The Best Funk Music Instrumentals

This article is a collaborative effort, crafted and edited by a team of dedicated professionals.

Contributors: Andranick Tanguiane, Fred Lerdahl,

This blog is dedicated to the best funk music instrumentals. If you’re a fan of groovy bass lines and soulful melodies, then this is the blog for you!


Funk is a genre of music that was popularized in the 1970s. It is characterized by a strong groove, often created by a bassline that is played on a bass guitar or an electric bass. Funk also often includes elements of soul, R&B, and jazz.

There are many different funk music instrumentals that have been composed over the years, and it can be hard to choose which ones are the best. However, there are a few that stand out above the rest. Here are five of the best funk music instrumentals:

1. “Mama Said Knock You Out” by LL Cool J
2. “The Ghetto” by Isaac Hayes
3. “Superfly” by Curtis Mayfield
4. “I Want You (She’s So Heavy)” by The Beatles
5. “Get Up (I Feel Like Being A) Sex Machine” by James Brown

What is Funk Music?

Funk is a genre of music that originated in the late 1960s and early 1970s. It is characterized by a strong rhythm section, often made up of electric bass, drums, and guitar. The lead melody is usually played by horns or keyboards. Funk music often has a groove that is created by the interaction between the rhythm section and the lead instruments.

The history of funk music can be traced back to the African-American communities of New Orleans and Louisiana. Funk music was influenced by other genres such as jazz, soul, and R&B. Funk bands began to gain popularity in the 1970s with groups like Parliament-Funkadelic and Sly and the Family Stone. In the 1980s, artists like Prince and Michael Jackson helped to bring funk music to a wider audience.

Today, funk music is enjoyed by people all over the world. It continues to be popular in both live concerts and recorded albums. Many modern musicians have been influenced by funk music, including Bruno Mars, Justin Timberlake, and Pharrell Williams.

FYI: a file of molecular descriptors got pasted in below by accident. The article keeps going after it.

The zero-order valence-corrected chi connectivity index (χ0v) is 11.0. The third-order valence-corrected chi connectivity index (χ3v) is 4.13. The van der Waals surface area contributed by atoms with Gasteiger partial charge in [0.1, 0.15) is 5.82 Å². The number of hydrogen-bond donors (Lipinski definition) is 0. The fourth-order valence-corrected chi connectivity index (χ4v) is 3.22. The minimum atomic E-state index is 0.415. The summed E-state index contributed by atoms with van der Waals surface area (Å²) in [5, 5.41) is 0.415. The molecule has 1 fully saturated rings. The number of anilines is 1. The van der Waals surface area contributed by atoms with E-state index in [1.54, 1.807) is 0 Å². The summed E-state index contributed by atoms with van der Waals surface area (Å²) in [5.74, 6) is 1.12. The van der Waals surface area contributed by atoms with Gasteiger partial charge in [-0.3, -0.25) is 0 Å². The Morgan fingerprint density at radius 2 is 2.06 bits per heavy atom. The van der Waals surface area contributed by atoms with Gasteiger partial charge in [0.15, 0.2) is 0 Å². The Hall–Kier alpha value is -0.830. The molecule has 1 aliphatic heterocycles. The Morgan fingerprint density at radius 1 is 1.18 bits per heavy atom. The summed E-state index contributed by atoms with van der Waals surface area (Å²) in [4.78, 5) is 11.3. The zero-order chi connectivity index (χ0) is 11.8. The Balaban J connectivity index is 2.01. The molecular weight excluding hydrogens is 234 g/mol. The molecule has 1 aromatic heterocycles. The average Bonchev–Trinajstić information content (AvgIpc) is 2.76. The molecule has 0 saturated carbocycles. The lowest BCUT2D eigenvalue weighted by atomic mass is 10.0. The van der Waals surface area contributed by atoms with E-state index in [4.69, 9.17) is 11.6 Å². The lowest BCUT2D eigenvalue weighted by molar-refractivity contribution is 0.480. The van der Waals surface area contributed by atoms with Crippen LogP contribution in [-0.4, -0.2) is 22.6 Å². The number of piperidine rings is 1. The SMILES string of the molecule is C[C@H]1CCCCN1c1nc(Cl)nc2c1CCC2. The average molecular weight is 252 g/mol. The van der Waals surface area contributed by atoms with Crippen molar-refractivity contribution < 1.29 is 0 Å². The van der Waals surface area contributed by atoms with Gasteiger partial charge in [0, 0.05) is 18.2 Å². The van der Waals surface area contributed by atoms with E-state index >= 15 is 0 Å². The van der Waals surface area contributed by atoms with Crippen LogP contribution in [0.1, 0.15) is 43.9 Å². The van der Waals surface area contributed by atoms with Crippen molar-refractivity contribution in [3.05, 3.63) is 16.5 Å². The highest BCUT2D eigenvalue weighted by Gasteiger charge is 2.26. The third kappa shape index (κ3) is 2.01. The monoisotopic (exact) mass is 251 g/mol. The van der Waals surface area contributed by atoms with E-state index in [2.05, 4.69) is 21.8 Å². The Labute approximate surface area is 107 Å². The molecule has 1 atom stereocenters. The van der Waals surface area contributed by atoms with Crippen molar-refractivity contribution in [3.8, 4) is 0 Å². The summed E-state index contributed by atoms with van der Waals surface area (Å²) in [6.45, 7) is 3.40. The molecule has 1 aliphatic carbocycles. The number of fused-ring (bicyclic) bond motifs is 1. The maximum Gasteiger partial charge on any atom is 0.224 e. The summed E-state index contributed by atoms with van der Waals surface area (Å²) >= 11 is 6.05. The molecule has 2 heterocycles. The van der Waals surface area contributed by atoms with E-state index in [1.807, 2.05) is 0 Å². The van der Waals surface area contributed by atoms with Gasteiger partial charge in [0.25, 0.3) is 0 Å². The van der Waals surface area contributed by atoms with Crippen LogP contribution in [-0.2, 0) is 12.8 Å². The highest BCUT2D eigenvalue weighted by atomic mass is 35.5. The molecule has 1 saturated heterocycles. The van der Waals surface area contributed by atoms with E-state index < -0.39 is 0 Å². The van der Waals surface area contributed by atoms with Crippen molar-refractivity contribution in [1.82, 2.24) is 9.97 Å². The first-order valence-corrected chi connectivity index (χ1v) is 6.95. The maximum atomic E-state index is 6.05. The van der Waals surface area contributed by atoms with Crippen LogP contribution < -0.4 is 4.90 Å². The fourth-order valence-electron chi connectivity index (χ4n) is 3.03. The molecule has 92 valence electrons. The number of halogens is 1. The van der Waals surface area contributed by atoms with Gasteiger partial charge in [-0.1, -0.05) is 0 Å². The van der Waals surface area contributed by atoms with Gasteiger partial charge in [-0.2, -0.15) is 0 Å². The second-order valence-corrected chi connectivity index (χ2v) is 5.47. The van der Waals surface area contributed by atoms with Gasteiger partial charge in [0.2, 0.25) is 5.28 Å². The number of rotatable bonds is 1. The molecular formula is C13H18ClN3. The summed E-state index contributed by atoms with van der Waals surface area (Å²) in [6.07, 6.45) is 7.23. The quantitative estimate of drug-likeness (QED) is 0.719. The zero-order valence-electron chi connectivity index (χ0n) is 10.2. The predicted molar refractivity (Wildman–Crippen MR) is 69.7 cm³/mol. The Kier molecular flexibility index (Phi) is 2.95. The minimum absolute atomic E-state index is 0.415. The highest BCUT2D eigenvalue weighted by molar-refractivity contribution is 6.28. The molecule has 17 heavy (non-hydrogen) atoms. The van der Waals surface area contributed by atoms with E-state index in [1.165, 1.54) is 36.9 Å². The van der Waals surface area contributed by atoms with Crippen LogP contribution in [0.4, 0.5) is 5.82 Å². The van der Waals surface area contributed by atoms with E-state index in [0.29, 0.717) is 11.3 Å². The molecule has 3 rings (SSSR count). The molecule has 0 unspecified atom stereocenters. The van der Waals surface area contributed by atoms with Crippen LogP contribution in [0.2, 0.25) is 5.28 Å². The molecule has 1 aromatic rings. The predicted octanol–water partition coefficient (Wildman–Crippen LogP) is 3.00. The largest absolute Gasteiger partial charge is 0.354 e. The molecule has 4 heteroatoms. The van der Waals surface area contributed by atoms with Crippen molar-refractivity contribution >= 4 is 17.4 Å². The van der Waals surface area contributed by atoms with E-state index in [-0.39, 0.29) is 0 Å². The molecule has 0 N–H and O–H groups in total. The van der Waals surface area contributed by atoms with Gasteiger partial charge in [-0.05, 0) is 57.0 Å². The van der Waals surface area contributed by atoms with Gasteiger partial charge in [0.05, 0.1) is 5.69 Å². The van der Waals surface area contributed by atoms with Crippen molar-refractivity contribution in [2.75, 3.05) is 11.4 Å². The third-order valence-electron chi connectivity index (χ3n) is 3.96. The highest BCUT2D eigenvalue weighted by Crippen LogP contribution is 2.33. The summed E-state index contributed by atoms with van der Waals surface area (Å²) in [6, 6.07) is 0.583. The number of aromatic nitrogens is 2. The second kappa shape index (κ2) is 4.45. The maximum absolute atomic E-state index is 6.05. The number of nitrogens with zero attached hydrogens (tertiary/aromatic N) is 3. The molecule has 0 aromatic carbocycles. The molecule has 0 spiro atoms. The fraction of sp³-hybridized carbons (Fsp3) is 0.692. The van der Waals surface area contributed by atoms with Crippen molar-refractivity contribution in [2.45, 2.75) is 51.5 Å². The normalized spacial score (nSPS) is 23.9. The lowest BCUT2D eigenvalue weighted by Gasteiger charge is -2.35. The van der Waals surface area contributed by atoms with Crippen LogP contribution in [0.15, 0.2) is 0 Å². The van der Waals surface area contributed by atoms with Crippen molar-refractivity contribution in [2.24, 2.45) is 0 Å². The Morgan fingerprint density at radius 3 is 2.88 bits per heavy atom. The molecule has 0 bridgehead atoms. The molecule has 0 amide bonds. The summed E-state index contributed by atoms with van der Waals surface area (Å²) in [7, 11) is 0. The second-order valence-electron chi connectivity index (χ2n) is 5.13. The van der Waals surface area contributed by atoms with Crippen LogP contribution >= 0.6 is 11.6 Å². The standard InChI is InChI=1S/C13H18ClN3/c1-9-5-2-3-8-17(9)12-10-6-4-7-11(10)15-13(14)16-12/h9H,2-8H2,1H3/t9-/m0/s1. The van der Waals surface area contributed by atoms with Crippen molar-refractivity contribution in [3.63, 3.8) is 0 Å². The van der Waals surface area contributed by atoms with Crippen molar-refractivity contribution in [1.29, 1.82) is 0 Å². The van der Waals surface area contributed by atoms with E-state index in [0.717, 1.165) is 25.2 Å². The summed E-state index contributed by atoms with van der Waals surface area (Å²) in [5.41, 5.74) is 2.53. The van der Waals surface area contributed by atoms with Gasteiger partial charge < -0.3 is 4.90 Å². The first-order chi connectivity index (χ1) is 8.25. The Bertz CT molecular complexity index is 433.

The Origins of Funk Music

In the 1960s, James Brown and other soul musicians began to develop a new style of music, which came to be known as funk. Funk is a style of music that is characterized by a strong groove, often created by the use of extended improvised sections. Funk music often makes use ofsyncopated rhythms, and it typically has a strong backbeat.

Funk music originated in the African-American community, and it has been influenced by various genres, including jazz, R&B, and rock. Funk songs often have witty or humorous lyrics, and they often deal with themes of social importance, such as political issues or civil rights.

Funk music became popular in the 1970s, and it has remaine popular ever since. Some of the most well-known funk songs include “Get Up (I Feel Like Being a) Sex Machine” by James Brown, “Super Freak” by Rick James, and “Let’s Get It On” by Marvin Gaye.

The Funk Music Scene Today

The funk music scene is stronger than ever, with artists like Vulfpeck, Lettuce, and The Meters keeping the sound alive. While the original pioneers of funk may no longer be with us, their legacy continues on through the music of today.

If you’re looking for some great funk instrumentals to listen to, you can’t go wrong with any of the tracks on this list. From classic funk jams to modern takes on the genre, these tracks are sure to get your head nodding and your feet moving. So turn up the volume and get ready to get down!

The Best Funk Music Instrumentals

Music is a very important part of our lives. It can help us relax, it can help us feel happy, and it can even help us get motivated. There are all sorts of genres of music, and each one has its own benefits. Today, we’re going to take a look at funk music and some of the best funk music instrumentals.

“Super Freak” by Rick James

“Super Freak” is a song by Rick James, released in 1981 as a single from the album Street Songs. The song features guest vocals by MC Hammer. It peaked at number 16 on the Billboard Hot 100 chart in the United States, making it James’ third consecutive top 20 hit from Street Songs and fourth overall. Internationally, “Super Freak” reached number two in Canada and number three in the United Kingdom. In 1998, Yolanda Adams covered “Super Freak” for her album Mountain High…Valley Low. In 2002, Lil’ Mo sampled the song for her single “Gangsta (Love 4 the Streets)”, which featured Ja Rule. In 2007, a cover version by British singer Joss Stone was included on her album Introducing Joss Stone.

“Kiss” by Prince

“Kiss” is a song by American musician Prince, from his 1986 album Parade. The song also served as the lead single from the album in the United States, peaking at number one on the Billboard Hot 100. “Kiss” was ranked number 468 on Rolling Stone’s 500 Greatest Songs of All Time list in 2004, and was inducted into the Grammy Hall of Fame in 2007. The Rock and Roll Hall of Fame added the song to its list of “500 Songs That Shaped Rock and Roll”.